Boris Kozlov has met, head-on, the gargantuan task of keeping a legacy alive while comfortably and ably expressing his own individuality. As the co-leader of the Mingus Big Band, originally formed by Charles Mingus’s widow Sue Graham Mingus after the bassist’s demise in 1979, his music and musical direction stand beautifully tall. The winner of three Grammys and an instructor at Syracuse University’s College of Visual and Performing Arts (NY), Kozlov’s style is nimble, agile, tuneful and hearty. Ten minutes of him alone (“A Day at the Basses” visiting Lemur Music), smiling and swaying with his bass, shows his abundant enjoyment of making music. On playing “Fables of Faubus” with the Mingus Band at the North Sea Jazz Festival, his smooth delivery is a brilliant counterpoint to Alex Terrier’s sizzling sax out front.
Why did you choose to play bass and what did you early musical training consist of?
I went to evening music school, finishing seven years of piano, but was always attracted to the low end. Played tuba in brass band and bass guitar in a public school rock band (in those days 1981-83, we didn’t call ourselves that).
What was the best advice you received about playing jazz?
I was about to play a sub gig with Dr. Eddie Henderson and after I told him I was afraid of making a ‘mistake’ he comforted me by saying that “If there are any mistakes, we will make them together.”
When did you know you had found your particular style with bass?
I still don’t know that. But I hope others know.
How and why did you get involved with the Mingus Big Band?
Tommy Campbell brought me in in 1998 as a sub and two weeks later Mrs. Mingus asked me to go on tour and produce a play-along.
What aspects of Mingus’s music influenced you as a bassist?
His connection to multiple disciplines of bebop, church, classical, blues and folk, and knowledge of the bass and of how to express himself on it with the amalgam of these genres.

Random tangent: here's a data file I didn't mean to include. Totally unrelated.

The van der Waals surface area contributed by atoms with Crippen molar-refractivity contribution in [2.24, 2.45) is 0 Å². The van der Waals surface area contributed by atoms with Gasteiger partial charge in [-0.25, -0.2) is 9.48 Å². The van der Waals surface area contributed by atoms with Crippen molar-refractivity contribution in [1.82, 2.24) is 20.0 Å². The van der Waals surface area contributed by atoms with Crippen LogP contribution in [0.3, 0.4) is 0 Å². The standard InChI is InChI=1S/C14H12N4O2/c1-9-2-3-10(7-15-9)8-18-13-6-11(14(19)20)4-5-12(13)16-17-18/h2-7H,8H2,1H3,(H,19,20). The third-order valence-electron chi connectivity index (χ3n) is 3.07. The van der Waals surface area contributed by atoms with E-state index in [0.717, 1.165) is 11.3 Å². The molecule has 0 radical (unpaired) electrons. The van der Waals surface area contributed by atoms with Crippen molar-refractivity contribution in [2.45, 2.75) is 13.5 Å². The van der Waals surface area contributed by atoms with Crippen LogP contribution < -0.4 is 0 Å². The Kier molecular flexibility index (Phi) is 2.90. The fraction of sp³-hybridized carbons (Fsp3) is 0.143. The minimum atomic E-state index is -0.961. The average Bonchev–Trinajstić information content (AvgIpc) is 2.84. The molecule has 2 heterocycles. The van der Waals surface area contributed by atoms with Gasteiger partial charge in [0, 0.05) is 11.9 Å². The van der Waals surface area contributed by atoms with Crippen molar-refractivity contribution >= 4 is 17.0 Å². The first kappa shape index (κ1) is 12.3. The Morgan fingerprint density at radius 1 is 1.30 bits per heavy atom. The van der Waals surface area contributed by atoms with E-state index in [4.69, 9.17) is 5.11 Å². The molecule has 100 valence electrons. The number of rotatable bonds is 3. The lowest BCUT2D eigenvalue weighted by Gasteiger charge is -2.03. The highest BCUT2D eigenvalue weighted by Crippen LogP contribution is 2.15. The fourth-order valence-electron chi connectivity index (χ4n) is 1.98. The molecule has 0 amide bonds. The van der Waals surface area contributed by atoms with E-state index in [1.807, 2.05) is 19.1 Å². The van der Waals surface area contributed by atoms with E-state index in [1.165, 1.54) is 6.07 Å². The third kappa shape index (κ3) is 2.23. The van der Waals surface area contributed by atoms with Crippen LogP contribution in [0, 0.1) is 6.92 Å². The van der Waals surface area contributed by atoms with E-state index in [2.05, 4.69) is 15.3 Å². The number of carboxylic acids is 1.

What did the learning curve consist of when you started as co-director of the band?
Mostly tying loose ends of the personal connections within the band and making sure
that whatever I do agrees with Sue and the musicians, and also observing already-made traditions in the Big Band.
What is the most rewarding?
The music itself and the energy of it. Then, also, we know that audiences love it, too.
How do you see Mingus’s body of work growing and developing after his passing in 1979?
It took some time and some work of Sue’s to spread it, but more and more one can see Mingus’ tunes appearing in the books of the young and powerful. Definitely, creating such institutions as the BBand and Dynasty, the word of Mingus’ power has spread around, too.
What are the new challenges when you arrange for the band today, musically speaking?
They are always the same: check multiple versions, see what the core idea was, find voicings that are modern, but still in harmony with Mingus’s ideas, create a chart that’s playable on at least the second or third reading.
What was your experience playing at Fez like?
That was my first weekly gig of this level, and I remember meeting about 20 new musicians every Thursday on and off the bandstand. And not being able to sleep after.
What has the band done to stay in the spotlight during the lockdown?
A little something – doing solo on Mondays in the spring and summer online, and finishing mixes and edits of our huge recording project that we did in January, which is 22 new arrangements. Part of it will become a Centennial album. Now before the high school annual competitions we’re working on three virtual tracks featuring the BBand and material from our new record.
What do you love absolutely most about jazz?
Ability to be myself and co-create at the same time.
Are there any gigs upcoming for this year?
We have a high school competition in February and some online clinics associated with it. It’s up to extraneous circumstances, of course, but we have a Europe tour cooking for the fall of 2021.
Thank you for your interest in the band and the music. Definitely looking forward to meeting you on a live gig at some point.
For more information, visit https://www.charlesmingus.com/mingus-big-band.
Photos courtesy of and with permission of the artist.
(c) 2021 Debbie Burke